BT could face fines running into the hundreds of thousands of pounds per day if it obstructs the process of local loop unbundling (LLU), under rules finalised by Oftel on Thursday.
The rules, laid out in Oftel's "service level agreement" dictate the financial penalties BT will face if it fails to give other operators adequate access to its local loop -- the last mile of BT's network between local exchanges and individual homes and offices.
BT must pay compensation of £80 per working day if it is slow in allowing another operator to install equipment within an exchange. Once an operator has this access, BT must pay £10 for every working day that a local loop is unavailable.
With at least five operators still interested in LLU, and LLU potentially available from each of BT's 5,500 local exchanges, the fines could reach hundreds of thousands of pounds per day if BT was hit by a swarm of LLU operators simultaneously demanding access to large swathes of its network.
Such a scenario seems unlikely, given how few local loops have been unbundled so far -- but demand could soon increase.
It was originally forecast that demand for LLU would exceed 1.2 million lines. A mere 150 have been requested to date.
BT has begun running adverts in an attempt to boost broadband take-up and the government has committed £30m to aid broadband in the regions. If these initiatives work, then Britain could be in the lucky position of encountering a sudden surge in demand for LLU.
BT is understood to be "broadly happy" with the new rules. It has already completed the construction of a sophisticated automated system to handle LLU orders.
The charges were first proposed by Oftel back in August, and are not intended to be heavy-handed. "These figures are based on estimates of the likely loss to the operator," an Oftel spokeswoman told ZDNet UK News.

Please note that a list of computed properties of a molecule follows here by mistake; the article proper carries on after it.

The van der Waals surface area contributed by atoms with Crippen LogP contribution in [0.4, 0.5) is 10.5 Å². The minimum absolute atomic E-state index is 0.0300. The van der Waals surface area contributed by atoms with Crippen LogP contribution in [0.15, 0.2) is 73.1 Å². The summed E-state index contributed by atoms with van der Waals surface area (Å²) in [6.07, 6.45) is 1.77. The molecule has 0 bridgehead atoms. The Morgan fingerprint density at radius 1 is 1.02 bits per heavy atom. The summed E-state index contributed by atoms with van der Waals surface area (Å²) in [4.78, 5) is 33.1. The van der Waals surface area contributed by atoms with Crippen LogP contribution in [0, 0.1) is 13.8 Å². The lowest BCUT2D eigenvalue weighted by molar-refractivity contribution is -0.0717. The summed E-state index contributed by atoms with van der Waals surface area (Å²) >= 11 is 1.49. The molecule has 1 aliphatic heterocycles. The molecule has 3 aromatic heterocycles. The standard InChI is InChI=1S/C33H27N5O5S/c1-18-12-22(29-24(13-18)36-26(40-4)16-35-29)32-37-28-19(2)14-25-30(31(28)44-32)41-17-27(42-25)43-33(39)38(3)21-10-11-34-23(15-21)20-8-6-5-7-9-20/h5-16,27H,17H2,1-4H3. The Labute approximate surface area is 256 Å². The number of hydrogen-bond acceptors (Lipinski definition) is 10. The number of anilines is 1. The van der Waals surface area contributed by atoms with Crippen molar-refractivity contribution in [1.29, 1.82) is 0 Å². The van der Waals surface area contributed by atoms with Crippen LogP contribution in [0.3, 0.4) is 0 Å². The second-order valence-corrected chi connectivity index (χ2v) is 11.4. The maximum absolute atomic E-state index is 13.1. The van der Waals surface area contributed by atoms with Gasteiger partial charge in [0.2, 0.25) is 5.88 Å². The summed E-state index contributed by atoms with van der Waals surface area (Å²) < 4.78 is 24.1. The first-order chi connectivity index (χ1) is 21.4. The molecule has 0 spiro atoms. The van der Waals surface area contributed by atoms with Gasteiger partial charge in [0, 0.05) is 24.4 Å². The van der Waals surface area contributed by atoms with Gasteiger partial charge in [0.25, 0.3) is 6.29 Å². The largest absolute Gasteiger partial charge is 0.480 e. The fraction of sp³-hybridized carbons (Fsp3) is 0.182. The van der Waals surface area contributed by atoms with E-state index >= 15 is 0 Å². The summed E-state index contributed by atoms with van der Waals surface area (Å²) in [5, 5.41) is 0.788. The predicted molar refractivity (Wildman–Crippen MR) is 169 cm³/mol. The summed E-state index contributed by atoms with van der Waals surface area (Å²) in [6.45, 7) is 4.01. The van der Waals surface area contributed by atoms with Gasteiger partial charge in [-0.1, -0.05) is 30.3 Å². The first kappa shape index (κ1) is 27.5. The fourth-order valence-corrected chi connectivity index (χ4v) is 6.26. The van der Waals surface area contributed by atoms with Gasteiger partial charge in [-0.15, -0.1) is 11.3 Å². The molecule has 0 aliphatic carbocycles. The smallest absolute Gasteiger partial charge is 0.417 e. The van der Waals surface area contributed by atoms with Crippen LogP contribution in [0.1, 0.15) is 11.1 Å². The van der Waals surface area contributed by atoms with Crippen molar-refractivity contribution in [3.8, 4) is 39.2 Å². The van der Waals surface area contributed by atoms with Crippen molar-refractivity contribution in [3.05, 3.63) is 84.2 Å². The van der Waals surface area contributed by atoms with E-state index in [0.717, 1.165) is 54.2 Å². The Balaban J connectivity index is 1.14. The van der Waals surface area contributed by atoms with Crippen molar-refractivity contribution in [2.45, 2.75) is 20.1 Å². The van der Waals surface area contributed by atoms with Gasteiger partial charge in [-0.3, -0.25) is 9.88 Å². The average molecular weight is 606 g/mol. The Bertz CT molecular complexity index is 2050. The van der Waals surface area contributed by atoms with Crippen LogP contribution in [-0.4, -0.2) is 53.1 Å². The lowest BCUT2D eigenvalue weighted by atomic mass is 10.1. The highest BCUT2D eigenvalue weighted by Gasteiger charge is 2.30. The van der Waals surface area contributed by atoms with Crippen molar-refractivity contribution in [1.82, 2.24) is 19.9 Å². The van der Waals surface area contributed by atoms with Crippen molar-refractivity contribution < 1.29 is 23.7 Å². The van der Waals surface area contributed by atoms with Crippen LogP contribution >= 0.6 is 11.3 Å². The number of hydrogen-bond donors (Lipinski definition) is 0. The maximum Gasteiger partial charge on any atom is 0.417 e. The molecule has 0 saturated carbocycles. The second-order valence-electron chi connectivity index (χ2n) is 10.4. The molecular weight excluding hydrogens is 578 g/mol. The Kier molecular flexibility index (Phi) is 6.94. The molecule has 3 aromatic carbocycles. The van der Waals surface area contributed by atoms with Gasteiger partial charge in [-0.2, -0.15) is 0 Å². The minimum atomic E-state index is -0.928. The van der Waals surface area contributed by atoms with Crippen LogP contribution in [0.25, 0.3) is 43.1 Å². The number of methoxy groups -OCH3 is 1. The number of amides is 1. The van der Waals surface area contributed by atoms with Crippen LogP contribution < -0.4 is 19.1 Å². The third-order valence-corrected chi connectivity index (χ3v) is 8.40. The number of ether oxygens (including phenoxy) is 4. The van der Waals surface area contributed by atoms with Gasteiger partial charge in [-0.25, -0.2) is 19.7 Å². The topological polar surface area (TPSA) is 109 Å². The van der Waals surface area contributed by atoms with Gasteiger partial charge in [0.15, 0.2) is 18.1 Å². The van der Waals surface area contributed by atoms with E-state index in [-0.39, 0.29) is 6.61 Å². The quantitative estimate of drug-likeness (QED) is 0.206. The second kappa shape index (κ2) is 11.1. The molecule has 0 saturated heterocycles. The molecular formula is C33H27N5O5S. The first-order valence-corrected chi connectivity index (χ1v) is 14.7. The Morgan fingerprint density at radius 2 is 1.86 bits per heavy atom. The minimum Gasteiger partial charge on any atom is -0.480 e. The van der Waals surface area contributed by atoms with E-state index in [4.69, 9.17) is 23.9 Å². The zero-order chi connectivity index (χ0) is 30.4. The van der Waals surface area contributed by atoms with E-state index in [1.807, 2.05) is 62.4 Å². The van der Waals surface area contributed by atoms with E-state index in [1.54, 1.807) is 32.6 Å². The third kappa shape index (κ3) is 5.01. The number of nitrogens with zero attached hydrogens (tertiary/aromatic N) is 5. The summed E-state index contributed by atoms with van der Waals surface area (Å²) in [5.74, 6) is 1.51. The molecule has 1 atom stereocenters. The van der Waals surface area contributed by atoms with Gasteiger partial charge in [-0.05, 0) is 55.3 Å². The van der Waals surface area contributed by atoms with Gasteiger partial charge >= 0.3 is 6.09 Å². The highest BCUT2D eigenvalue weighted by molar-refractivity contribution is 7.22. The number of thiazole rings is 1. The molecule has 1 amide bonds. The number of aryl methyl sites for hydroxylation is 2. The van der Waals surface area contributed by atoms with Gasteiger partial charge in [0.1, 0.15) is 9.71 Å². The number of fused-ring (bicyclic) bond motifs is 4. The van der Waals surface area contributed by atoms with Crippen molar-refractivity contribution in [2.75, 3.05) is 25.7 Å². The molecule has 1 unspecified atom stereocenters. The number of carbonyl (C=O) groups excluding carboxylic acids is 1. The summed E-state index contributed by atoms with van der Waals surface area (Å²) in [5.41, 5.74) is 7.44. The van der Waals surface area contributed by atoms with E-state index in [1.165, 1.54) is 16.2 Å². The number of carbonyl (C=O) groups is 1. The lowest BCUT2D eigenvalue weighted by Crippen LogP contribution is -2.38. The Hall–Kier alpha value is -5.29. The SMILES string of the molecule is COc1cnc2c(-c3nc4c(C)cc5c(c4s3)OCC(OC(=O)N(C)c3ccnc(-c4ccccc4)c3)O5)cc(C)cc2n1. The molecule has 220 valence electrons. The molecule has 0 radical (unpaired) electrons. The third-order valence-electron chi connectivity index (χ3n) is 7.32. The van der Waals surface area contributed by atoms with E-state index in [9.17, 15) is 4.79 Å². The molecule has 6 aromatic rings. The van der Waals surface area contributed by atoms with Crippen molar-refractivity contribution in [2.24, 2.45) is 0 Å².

LLU allows operators to set themselves up as rivals to BT Wholesale, and would let them sell services such as ADSL to ISPs. At one stage, there was so much demand that it was predicted that over one million local loops would have been unbundled by the end of 2001. According to recent figures, though, only 150 loops have been unbundled so far -- mostly for testing purposes.
Rival operators accuse BT of following a policy of obstructing LLU for the last two years while it rolled out its own ADSL network -- so as to ensure a dominant position in the telecoms market.
BT denies this -- insisting the slump in the technology sector has discouraged rival telcos from LLU. It claims to have spent several millions of pounds on LLU -- including creating the automated ordering system capable of handling a great many requests from LLU operators.
"I am pleased to say that BT has met its deadline for providing an automated system, so there is at present no need for compensation for this," said Oftel director general David Edmonds in a statement.
BT would have had to also compensate operators had an automated system not been in place. Unfortunately, the meagre interest in LLU means the system is unlikely to see much action in the near future.
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